The Women’s March on Washington on Saturday is set to be huge, drawing more charter bus permit applications than the actual Inauguration Day — of President Donald Trump — it’s protesting and more than 220,000 committing to going on Facebook.
In fact, the protests look to be so big that currently airplanes full of women are flying to Washington, DC, to join the demonstrations. Here are some of the images posted on social media so far:
Correction. 90% of flight headed to #WomensMarchOnWashington. #planefullofnastywomen pic.twitter.com/UB4Y2xQwog— Andrea Addario (@addarioandrea) January 20, 2017
THIS IS WHAT a plane full of women who are ready to resist the Trump agenda LOOKS LIKE pic.twitter.com/jqLPNE9VOh— ann friedman (@annfriedman) January 20, 2017
You may notice from the pictures that the participants are largely white. At least some of the march’s supporters have acknowledged as much, like Ann Friedman on Twitter:
Yes, the women on this plane are overwhelmingly white. I noticed that, too. I hope tomorrow's march is as diverse as its leadership.— ann friedman (@annfriedman) January 20, 2017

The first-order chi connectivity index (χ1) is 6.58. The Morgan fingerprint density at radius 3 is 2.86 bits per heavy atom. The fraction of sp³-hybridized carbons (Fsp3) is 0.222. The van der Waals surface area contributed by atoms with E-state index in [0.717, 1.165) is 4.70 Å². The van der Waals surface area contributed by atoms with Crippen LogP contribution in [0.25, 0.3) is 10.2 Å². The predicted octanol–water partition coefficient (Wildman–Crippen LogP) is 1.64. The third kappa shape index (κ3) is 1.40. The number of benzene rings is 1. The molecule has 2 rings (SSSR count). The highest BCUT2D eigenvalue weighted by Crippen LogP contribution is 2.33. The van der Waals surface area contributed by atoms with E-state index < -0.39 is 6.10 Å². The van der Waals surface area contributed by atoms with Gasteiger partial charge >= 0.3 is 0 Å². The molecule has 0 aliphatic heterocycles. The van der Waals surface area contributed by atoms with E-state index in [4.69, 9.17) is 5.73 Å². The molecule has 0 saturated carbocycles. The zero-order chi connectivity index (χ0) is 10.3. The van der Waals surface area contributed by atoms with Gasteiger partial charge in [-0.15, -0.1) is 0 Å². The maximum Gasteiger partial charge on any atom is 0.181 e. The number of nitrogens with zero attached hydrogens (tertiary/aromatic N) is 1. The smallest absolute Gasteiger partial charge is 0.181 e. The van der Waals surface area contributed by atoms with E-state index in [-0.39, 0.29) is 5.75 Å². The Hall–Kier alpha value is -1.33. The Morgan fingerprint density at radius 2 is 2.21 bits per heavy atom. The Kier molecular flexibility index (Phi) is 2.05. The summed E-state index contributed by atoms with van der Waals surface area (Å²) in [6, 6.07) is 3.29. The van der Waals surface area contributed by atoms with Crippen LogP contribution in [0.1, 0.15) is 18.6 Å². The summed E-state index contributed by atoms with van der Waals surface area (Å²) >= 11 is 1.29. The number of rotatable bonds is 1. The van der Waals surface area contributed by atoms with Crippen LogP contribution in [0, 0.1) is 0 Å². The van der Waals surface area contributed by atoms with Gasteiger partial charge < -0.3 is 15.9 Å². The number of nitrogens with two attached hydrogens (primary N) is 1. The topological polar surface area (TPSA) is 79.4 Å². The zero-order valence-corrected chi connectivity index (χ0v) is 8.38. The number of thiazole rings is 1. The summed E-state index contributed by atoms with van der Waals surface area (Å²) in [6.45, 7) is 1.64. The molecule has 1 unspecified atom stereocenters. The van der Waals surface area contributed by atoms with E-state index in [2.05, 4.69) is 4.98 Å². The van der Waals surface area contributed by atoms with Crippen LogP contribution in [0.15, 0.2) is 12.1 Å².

This has been a frequent point of tension for feminist movements in general: the idea that they often seem to include only white women.
But the Women’s March has tried explicitly to break this mold, Jenée Desmond-Harris explained for Vox:
[B]y “women’s rights,” organizers have taken care to make it clear that they mean all women of all backgrounds: The official platform the Women’s March on Washington released Friday places the demonstration in the context of not only suffragists and abolitionists but the civil right movement, the American Indian movement, and Black Lives Matter.
Just two paragraphs into the four-page document, they note that “women have intersecting identities and are therefore impacted by a multitude of social justice and human rights issues.” Examples of this, including the especially urgent need for equal pay among women of color and the way they’re uniquely victimized by the criminal justice system, follow in the rest of the platform.
Still, it remains to be seen whether the more inclusive message will translate to a more diverse audience.